Recipe by Olha
Homemade dough is more tender and has better flavor than the commercial type, no question. A bit thicker than machine rolled filo, homemade filo sheets encase the filling in a wrap that has more crunch and more density than the store bought sort. For those who would like to try their hand at it, here is a recipe for homemade filo dough, with four variations. Note that fewer sheets of dough—only two to four on bottom and top—are layered together when making crusts from homemade dough. The recipe below is enough for one pie or a batch of little pitakia. Should you want more layers or more little pies, double the recipe.
- olive oil, for the bowl
- 3 cups all-purpose flour, plus more
- all-purpose flour, for the work surface
- 1 teaspoon salt
- 1⁄2-3⁄4 cup warm water
Directions See How It's Made
- Lightly oil a large bowl and set it aside. Mix the flour and salt together in a second large bowl. Make a well in the middle and slowly blend in the warm water, using an electric mixer or a fork, until a stiff dough has formed.
- Lightly sprinkle a work surface with flour, and transfer the dough to it. Knead and fold the dough until it is elastic and shiny, about 10 minutes. Pat the dough into a ball, place it in the oiled bowl, and turn to coat it all over with the oil. Cover with a cloth or plastic wrap and set aside in a warm place to rest for 2 hours.
- Dust the work surface again with a light layer of flour. Divide the dough into four pieces. With a 1 1/2 inch diameter dowel, roll each piece out to form a 10 inch circle. Lay the dough circles out on a dry surface that has been dusted with cornstarch, cover them with a cloth, and allow to rest for 30 minutes.
- Dust the rolling surface again. With the dowel, roll each circle as thin as you can. This dough is very elastic, and you will probably have to use your hands to stretch it as well as roll it. You can roll the whole circle of dough around the rolling stick, and holding up the stick let the dough slowly unroll so that gravity helps stretch it. After rolling and stretching each circle as thin as you can, place a clean, smooth cloth over your table. Dust the cloth with flour and lay the rolled pastry in the center. With both hands, stretch the dough until it is as thin as a dime and at least 14 x 12 inches in size. Don’t worry about any holes; you can work around them later.
- When the dough is stretched thin, cut sheets the size you desire. Save any trimmings to roll again. Continue with the other circles until all the filo is rolled and cut. Keep the rolled sheets covered until ready to use.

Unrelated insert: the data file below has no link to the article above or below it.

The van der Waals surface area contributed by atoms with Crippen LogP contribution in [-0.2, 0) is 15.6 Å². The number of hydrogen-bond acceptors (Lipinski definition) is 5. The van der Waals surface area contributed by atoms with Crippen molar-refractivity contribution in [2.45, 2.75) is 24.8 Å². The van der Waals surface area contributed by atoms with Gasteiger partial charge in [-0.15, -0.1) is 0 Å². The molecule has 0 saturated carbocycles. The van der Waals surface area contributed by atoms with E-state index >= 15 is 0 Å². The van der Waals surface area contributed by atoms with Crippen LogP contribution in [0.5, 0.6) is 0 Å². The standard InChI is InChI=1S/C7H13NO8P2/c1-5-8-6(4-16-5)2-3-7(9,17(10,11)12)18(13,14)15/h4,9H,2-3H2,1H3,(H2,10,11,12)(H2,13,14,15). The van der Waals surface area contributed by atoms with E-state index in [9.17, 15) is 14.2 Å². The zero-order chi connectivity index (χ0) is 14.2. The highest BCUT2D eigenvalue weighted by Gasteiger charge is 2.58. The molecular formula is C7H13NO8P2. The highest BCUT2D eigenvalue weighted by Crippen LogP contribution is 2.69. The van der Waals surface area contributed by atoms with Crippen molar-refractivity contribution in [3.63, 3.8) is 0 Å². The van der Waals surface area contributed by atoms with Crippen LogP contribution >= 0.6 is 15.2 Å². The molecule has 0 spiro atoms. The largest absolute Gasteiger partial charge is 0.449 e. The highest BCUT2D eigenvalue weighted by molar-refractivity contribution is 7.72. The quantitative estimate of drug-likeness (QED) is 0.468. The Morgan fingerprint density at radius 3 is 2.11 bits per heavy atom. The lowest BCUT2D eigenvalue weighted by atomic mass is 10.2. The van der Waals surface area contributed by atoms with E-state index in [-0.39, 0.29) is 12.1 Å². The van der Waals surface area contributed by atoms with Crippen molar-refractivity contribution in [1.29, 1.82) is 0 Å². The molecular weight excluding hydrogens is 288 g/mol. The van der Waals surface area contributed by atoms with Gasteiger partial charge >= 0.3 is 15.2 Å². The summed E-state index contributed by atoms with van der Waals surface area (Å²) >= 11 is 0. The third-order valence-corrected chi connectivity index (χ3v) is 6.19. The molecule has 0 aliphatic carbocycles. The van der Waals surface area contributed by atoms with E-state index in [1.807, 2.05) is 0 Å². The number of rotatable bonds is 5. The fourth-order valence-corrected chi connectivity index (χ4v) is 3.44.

- Use the filo sheets right away, or sprinkle them with flour and stack them one on top of another. Loosely roll the stack up into a log. Wrap in plastic wrap and refrigerate for up to 2 weeks, or freeze for up to 6 months. Makes 4 to 6 sheets: enough for a 12 x 9 inch pan.
- FILO WITH CARBONATED WATER, BEER, OR BAKING POWDER: Some Greeks substitute carbonated water or beer for the plain water, or add a little baking powder, to get a bit of rise in their dough.
- When using carbonated water or beer, simply replace the water with the liquid of choice.
- When adding baking powder, include 2 teaspoons baking powder when you mix together the flour and salt in Step 1. Include 2 Tablespoons olive oil along with the first 1/2 cup water; then add up to 1/4 cup more water, as needed, to form a stiff dough.
- FILO WITH VINEGAR OR LEMON JUICE: Vinegar and lemon juice, in some opinions, add a little sparkle and elasticity to the dough. Vinegar in the dough goes particularly well with pitas filled with spinach, leeks, or various greens.
- To use, include 1 tablespoon white wine vinegar or lemon juice and 2 tablespoons olive oil along with the first 1/2 cup water. Add up to 1/4 cup more water, as needed.
- FILO WITH EGG, MILK, OR YOGURT: Occasionally a dough maker will enrich filo dough with an egg, or will use milk or yogurt instead of the water. The resulting dough is yellower and creamier.
- When adding egg, you will need to use a little less water or a little more flour to achieve a stiff dough. It takes approximately 4 cups of flour to make the dough stiff enough when using 2 eggs.
- To use milk, simply substitute the same amount of milk for the water.
- When replacing water with yogurt, use either less flour or add a few extra tablespoons of water to achieve a stiff dough.
- FILO WITH OIL: Many Greeks use oil in their filo dough. Oil makes the dough even more elastic, though a bit less flaky. Use 3/4 cup warm water, 1/3 cup oil and 1/2 cup more flour. The oil can be olive oil, a flavorful nut oil, or for a very Mediterranean touch, sesame oil. You can also use part oil and part melted butter. Work the dough as little as possible; stop when it holds together.
- Adventures In Greek Cooking The Olive And The Caper.